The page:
Fruit that is quickly processed retains its full flavor, freshness, and nutrients. Oregon Fruit sources high quality fruit from our neighbors in the Pacific Northwest, and as we expand across the globe we’re committed to keeping the same high standards wherever our fruit is sourced.
Phil Olson’s been growing fruit for over 40 years.
He started from zero, after seeing a for-sale sign on the farm. His dad, a lifelong stockbroker who always wanted to work with in agriculture, helped Phil secure the initial loan.
At first, Phil farmed while working other jobs. He sold real estate while farming. He flew as a full-time Horizon Air pilot while farming. He even followed in his dad’s footsteps as a stockbroker while farming, which made Phil comfortable with the unknown. Good thing, too, because farming “is just like gambling, except we don’t pay the airline tickets to Reno and Las Vegas.”
Phil developed the irrigation system, planted high-intensity fruit crops, and a few years later, entirely paid off the initial loan. Eventually, the farm grew so productive that he started farming full-time. The hard work and risks—especially his dad’s initial financial support—were paying off.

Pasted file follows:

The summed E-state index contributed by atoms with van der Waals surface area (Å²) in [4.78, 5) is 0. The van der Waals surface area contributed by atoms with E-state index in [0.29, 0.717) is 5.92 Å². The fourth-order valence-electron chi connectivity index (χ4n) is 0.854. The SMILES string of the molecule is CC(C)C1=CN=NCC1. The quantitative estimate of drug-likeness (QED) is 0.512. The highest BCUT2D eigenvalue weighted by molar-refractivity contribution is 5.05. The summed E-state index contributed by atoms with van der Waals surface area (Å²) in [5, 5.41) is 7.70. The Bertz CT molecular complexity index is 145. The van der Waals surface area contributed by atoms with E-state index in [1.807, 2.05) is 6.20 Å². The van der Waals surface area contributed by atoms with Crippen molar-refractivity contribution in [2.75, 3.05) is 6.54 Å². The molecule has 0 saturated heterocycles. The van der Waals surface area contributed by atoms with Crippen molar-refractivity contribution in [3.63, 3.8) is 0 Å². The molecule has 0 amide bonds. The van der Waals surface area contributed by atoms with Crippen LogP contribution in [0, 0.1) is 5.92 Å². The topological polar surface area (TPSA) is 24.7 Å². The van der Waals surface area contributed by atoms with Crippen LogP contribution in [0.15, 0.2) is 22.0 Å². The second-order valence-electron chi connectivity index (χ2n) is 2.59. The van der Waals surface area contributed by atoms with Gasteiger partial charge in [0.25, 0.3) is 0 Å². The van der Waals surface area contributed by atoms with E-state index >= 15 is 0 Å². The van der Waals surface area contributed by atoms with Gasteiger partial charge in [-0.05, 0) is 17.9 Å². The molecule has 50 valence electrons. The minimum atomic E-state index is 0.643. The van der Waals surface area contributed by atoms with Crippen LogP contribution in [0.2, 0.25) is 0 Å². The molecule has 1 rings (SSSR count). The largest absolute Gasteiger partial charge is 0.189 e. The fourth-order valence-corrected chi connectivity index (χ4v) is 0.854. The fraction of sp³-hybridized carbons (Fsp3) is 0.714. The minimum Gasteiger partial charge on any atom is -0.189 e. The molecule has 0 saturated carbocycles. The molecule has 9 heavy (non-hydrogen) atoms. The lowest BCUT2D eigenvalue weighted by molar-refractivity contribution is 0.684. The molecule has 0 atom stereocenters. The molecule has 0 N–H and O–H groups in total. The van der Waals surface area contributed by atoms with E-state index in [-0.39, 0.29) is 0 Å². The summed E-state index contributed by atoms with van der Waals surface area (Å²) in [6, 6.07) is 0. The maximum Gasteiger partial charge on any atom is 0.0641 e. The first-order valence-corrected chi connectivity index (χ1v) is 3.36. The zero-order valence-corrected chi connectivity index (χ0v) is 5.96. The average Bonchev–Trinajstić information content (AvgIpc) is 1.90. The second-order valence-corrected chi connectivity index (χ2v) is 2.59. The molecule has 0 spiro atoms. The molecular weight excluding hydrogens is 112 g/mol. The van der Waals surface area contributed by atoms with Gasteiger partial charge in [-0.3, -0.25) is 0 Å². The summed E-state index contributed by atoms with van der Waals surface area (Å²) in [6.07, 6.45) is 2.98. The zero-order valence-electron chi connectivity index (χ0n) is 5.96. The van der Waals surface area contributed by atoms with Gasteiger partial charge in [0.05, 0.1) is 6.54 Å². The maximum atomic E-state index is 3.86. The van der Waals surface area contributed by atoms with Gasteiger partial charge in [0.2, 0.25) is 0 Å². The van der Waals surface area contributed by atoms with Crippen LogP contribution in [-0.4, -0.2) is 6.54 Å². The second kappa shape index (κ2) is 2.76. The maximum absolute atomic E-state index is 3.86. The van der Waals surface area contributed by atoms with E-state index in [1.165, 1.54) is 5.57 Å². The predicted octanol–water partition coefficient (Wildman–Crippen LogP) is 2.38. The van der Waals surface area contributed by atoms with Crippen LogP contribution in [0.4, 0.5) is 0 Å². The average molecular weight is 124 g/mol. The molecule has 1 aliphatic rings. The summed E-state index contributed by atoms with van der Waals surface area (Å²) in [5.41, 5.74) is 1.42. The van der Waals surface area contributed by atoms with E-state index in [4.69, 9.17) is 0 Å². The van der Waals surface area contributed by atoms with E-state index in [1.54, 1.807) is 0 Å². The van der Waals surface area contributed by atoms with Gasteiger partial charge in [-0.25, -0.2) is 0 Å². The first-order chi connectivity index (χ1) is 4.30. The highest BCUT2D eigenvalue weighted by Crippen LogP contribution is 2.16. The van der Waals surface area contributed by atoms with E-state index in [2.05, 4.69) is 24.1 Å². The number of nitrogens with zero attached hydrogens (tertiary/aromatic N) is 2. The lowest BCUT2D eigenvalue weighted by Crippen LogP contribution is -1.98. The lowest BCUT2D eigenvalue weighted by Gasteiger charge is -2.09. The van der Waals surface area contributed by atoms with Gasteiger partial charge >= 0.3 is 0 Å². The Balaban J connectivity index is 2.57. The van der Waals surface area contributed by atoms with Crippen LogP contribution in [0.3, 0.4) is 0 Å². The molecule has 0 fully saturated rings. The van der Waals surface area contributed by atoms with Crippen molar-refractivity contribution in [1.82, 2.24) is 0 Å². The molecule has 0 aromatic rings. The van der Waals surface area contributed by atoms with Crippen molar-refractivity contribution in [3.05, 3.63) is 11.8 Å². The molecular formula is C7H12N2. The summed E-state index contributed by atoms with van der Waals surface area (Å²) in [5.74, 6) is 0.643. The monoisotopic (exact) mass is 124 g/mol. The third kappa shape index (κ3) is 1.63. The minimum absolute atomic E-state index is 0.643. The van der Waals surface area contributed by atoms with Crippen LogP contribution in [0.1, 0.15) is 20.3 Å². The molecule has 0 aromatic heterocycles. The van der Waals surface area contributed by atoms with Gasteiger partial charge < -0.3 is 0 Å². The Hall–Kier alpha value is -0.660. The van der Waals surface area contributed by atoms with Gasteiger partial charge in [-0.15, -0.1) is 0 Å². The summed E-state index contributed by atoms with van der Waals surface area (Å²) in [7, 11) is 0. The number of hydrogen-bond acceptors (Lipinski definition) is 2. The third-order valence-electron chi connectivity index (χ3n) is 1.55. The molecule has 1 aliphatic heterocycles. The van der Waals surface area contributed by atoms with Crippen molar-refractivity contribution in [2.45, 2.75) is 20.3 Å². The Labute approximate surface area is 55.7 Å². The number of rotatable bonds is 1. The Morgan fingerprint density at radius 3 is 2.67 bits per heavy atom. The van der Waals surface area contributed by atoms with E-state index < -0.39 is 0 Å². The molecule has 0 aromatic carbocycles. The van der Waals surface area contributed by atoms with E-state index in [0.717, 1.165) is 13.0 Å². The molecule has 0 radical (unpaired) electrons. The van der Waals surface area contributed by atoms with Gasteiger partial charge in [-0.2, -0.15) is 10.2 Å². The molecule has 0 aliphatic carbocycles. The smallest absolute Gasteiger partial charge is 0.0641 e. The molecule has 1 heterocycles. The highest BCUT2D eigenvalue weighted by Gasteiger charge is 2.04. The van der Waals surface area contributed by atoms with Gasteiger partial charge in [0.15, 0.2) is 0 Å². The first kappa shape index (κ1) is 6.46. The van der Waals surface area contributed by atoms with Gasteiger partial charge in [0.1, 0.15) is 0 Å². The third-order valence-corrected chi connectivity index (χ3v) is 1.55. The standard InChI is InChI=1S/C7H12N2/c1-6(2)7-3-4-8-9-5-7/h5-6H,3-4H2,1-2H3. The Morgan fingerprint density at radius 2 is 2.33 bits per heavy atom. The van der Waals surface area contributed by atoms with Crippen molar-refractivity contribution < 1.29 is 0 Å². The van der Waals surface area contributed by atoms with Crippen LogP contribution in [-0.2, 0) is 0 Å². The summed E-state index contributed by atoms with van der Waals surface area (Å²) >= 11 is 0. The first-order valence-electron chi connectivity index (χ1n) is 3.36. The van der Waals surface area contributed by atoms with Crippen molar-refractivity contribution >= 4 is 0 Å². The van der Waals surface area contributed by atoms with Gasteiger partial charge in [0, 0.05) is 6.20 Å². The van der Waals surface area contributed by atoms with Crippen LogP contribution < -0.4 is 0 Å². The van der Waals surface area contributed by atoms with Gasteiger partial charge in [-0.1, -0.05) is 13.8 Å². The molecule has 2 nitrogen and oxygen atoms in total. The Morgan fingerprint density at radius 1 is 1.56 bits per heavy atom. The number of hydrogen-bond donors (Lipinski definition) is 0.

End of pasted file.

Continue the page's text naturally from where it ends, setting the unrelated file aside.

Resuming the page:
“I started with one tractor and four-bottom plow in 1973,” Phil says. The journey, the people, taught him everything. “It’s who you talk to in this world. There’s so much to learn out there.”
Even though his dad’s gone now, Phil’s farm thrives. He named it Red’s Mountain Blueberries in honor of the old man. “He had red hair, and his nickname was ‘Red,’” Phil says. “While my dad never farmed, he was my number-one advocate.”
“I want something that I can get my arms around.”
“Growing fruit is not for the faint of heart,” says Phil Olson, Oregon Fruit’s blueberry grower, but he’s a-okay with that. “I really like the higher risk and the higher reward. I like to be able to build something and then look at the fruits of it.”
If you ask him about retirement—Phil’s 71 years old and counting, so it’s a fair question—he’s flat-out not interested. “For one, I don’t know how to do that,” he says. “And number two, why stop if it’s something you enjoy doing?”